Q & A
1. What personal qualifications and professional strengths would you bring to the League’s board of directors?  


Working with our community, a founding board, and a few founding staff members, I had the humbling experience of launching our first elementary campus, University Prep – Arapahoe St., from scratch in the fall of 2011. We now operate two schools within DPS and I am responsible for overseeing a central office team and our two campuses. With nearly a decade of charter school leadership - two years in leadership training programs, five years as a founding principal, and three years as an Executive Director - I bring a decade of “on the ground” experience. In addition, I am currently in my first year serving on the CLCS Board of Directors

2. How would you enable the board to represent the broad cross-section of member schools and constituencies in the Colorado charter movement? How would you complement other members of the board with different perspectives than your own?

Having spent this past year as a Director on the Board of CLCS I have further learned how critical it is to have a genuine cross-section of member schools represented. University Prep, the Charter Management Organization (CMO) I have the privilege of leading, is Denver-based where 59 charter schools exist within the DPS system (more than 20% of the student population in our city). We currently operate two schools serving nearly 700 children in Northeast Denver. Given the backgrounds and experiences of the other board members, my urban charter school experience directly complements the suburban and rural geographies who have strong and important representation.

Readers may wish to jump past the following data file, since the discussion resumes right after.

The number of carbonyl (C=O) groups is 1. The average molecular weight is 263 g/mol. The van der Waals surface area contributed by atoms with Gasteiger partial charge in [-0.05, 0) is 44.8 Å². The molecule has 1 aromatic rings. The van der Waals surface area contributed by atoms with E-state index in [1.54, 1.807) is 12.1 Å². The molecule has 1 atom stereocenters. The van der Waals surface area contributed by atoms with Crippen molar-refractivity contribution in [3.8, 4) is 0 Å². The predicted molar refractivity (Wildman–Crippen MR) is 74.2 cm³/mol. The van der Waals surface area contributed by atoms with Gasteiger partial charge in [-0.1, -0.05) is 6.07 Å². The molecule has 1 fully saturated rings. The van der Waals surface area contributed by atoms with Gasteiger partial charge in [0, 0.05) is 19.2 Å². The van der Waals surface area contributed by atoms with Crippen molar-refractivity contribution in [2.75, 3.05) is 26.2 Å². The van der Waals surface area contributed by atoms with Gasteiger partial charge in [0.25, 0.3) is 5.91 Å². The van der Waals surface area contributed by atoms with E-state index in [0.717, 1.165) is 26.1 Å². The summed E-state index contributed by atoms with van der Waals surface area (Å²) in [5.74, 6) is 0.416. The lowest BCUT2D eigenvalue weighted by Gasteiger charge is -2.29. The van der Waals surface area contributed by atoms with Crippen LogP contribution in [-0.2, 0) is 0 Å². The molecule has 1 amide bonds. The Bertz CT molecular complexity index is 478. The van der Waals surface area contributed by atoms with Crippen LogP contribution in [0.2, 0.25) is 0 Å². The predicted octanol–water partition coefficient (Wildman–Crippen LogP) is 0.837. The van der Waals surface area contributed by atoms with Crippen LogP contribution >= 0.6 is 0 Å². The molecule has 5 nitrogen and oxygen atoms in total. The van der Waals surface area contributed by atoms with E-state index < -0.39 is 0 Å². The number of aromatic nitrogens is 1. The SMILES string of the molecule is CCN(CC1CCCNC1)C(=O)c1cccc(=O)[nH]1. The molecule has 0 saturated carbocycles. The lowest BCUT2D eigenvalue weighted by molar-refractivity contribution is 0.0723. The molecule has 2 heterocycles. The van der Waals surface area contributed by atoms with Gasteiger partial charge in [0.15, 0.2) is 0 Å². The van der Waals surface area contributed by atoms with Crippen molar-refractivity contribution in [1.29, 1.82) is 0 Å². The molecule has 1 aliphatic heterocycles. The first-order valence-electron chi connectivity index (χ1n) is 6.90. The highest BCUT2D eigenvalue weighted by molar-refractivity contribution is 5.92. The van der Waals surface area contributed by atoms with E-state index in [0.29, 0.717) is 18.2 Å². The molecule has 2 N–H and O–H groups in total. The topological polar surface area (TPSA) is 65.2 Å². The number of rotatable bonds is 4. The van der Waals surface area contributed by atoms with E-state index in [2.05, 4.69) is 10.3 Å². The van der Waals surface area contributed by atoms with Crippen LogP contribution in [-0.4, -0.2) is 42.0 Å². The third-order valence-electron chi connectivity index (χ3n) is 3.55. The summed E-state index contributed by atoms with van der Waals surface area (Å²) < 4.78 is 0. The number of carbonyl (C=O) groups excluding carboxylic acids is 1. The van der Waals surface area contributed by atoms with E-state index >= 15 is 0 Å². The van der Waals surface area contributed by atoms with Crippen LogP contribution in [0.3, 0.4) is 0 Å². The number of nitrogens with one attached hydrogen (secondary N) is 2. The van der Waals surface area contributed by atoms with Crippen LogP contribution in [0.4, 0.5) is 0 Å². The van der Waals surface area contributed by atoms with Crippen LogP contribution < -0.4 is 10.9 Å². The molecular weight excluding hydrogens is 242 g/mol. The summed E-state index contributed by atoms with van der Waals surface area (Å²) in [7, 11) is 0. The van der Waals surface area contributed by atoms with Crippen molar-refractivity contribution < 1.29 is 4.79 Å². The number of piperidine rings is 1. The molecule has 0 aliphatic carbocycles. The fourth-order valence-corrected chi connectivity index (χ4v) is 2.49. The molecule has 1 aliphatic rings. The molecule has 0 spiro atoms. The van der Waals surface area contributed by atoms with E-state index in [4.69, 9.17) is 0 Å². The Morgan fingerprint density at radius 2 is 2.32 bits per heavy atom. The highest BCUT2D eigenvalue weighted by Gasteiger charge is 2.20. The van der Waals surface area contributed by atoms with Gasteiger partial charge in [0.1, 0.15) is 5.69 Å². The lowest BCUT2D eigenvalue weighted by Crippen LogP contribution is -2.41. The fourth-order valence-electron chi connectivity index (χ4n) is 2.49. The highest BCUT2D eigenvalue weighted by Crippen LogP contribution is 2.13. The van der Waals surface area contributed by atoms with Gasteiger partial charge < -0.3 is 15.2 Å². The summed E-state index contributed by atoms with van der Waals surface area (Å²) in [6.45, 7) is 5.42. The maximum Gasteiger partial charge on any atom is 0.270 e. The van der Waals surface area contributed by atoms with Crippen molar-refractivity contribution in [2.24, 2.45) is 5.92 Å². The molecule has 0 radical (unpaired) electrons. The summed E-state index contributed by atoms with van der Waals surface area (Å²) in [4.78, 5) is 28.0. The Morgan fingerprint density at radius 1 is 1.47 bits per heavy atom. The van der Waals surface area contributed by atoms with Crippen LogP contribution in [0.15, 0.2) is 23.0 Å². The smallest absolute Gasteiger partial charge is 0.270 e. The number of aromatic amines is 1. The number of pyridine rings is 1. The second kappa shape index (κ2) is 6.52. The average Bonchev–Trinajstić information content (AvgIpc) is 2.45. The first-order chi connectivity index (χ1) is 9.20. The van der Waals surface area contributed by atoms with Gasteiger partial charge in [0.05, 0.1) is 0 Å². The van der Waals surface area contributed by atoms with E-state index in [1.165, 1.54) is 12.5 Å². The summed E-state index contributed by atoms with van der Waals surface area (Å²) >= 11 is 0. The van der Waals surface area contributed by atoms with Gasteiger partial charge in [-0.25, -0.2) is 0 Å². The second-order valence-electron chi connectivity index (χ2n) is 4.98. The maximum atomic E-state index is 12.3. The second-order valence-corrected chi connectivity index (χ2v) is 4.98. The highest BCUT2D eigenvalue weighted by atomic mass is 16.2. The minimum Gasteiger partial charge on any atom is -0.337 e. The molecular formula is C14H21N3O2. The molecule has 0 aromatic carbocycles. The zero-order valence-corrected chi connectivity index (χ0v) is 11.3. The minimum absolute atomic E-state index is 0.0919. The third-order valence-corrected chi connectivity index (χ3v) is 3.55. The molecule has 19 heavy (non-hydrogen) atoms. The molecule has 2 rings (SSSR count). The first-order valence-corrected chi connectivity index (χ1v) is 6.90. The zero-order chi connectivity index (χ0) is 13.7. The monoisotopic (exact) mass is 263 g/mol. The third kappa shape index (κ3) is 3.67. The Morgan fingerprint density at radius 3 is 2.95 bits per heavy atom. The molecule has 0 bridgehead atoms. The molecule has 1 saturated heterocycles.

3. How would you help the League address the challenges that charter schools face, especially in the current political climate?

The issues charters face are varied across each community in our state, and so it is important to start from a place of listening and understanding. Once it’s clear where there are areas of overlap in which the league can play a role in creating a more positive and viable environment for charters, it is our responsibility to intervene in meaningful ways (examples: examining/revamping League services, digging into critical lobbying efforts at the state capitol, or working to ensure greater collaboration across the sector). Overall, the board has to understand the challenges, how the league’s staff will work to address them, and then serve as an oversight body that provides a critical lens combining support and accountability.

4. How would you enable the League to elevate the quality and efficacy of the Colorado charter school movement?

While the league plays many roles in the CO charter landscape, it’s most important role may very well be to ensure our schools deliver on the promises they make to the families and children being served. There is nothing more important to me personally in the charter school space than our ability to deliver on the quality we propose. While our schools are varied and unique, it is essential they achieve results that ensure children have continuing access to future lives of opportunity. I bring a critical lens to the Board around performance, and in particular, performance that elevates issues of equity (how are all children doing?).


5. What other qualifications or values would you like to share?

Over the past 14 months, our organization has been working in collaboration with District 6 in Greeley-Evans around the possibilities of opening a 3rd campus in the East Greeley community. We are incredibly excited by the opportunity of working with District 6 in Norther Colorado and will be submitting for our proposed charter school this fall. Operating two campuses in Denver while working to launch a newly proposed campus in a new geography like Greeley-Evans provides me with greater understanding/insight around charters in a wider range of geographies in our state. This helps ensure I can truly hear perspectives outside of the Denver charter landscape.